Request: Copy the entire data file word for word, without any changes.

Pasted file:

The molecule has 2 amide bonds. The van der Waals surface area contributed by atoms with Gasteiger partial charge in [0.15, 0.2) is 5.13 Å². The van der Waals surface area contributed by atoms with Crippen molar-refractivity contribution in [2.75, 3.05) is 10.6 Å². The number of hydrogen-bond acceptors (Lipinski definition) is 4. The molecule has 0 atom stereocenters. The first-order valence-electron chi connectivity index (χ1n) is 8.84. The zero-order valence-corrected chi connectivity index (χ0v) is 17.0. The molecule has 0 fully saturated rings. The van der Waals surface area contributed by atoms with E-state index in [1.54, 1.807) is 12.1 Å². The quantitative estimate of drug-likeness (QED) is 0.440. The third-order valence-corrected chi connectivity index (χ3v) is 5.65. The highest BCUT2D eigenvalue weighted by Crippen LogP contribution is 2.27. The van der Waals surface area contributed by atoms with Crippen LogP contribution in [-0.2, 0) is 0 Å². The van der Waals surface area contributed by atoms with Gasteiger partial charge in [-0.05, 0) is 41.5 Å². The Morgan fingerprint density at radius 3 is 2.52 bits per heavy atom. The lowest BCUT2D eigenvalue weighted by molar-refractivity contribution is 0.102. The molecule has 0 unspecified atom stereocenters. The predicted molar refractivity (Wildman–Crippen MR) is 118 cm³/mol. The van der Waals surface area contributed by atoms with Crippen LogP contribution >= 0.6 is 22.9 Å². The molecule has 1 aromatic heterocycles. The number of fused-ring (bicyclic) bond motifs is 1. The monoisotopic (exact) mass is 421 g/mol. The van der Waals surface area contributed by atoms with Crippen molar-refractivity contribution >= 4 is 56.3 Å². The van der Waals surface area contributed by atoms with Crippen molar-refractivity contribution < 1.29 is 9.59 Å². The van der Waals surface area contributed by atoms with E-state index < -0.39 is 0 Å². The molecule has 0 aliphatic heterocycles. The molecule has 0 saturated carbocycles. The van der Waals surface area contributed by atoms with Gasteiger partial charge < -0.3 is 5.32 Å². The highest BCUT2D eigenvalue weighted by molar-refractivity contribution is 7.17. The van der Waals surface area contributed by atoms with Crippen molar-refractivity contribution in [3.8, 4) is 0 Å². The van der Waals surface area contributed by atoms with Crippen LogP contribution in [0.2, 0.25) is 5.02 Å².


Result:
The molecule has 2 amide bonds. The van der Waals surface area contributed by atoms with Gasteiger partial charge in [0.15, 0.2) is 5.13 Å². The van der Waals surface area contributed by atoms with Crippen molar-refractivity contribution in [2.75, 3.05) is 10.6 Å². The number of hydrogen-bond acceptors (Lipinski definition) is 4. The molecule has 0 atom stereocenters. The first-order valence-electron chi connectivity index (χ1n) is 8.84. The zero-order valence-corrected chi connectivity index (χ0v) is 17.0. The molecule has 0 fully saturated rings. The van der Waals surface area contributed by atoms with E-state index in [1.54, 1.807) is 12.1 Å². The quantitative estimate of drug-likeness (QED) is 0.440. The third-order valence-corrected chi connectivity index (χ3v) is 5.65. The highest BCUT2D eigenvalue weighted by Crippen LogP contribution is 2.27. The van der Waals surface area contributed by atoms with Crippen LogP contribution in [-0.2, 0) is 0 Å². The van der Waals surface area contributed by atoms with Gasteiger partial charge in [-0.05, 0) is 41.5 Å². The Morgan fingerprint density at radius 3 is 2.52 bits per heavy atom. The lowest BCUT2D eigenvalue weighted by molar-refractivity contribution is 0.102. The molecule has 0 unspecified atom stereocenters. The predicted molar refractivity (Wildman–Crippen MR) is 118 cm³/mol. The van der Waals surface area contributed by atoms with Crippen LogP contribution >= 0.6 is 22.9 Å². The molecule has 1 aromatic heterocycles. The number of fused-ring (bicyclic) bond motifs is 1. The monoisotopic (exact) mass is 421 g/mol. The van der Waals surface area contributed by atoms with Crippen molar-refractivity contribution >= 4 is 56.3 Å². The van der Waals surface area contributed by atoms with Crippen molar-refractivity contribution < 1.29 is 9.59 Å². The van der Waals surface area contributed by atoms with E-state index < -0.39 is 0 Å². The molecule has 0 aliphatic heterocycles. The molecule has 0 saturated carbocycles. The van der Waals surface area contributed by atoms with Gasteiger partial charge < -0.3 is 5.32 Å². The highest BCUT2D eigenvalue weighted by molar-refractivity contribution is 7.17. The van der Waals surface area contributed by atoms with Crippen molar-refractivity contribution in [3.8, 4) is 0 Å². The van der Waals surface area contributed by atoms with Crippen LogP contribution in [0.2, 0.25) is 5.02 Å².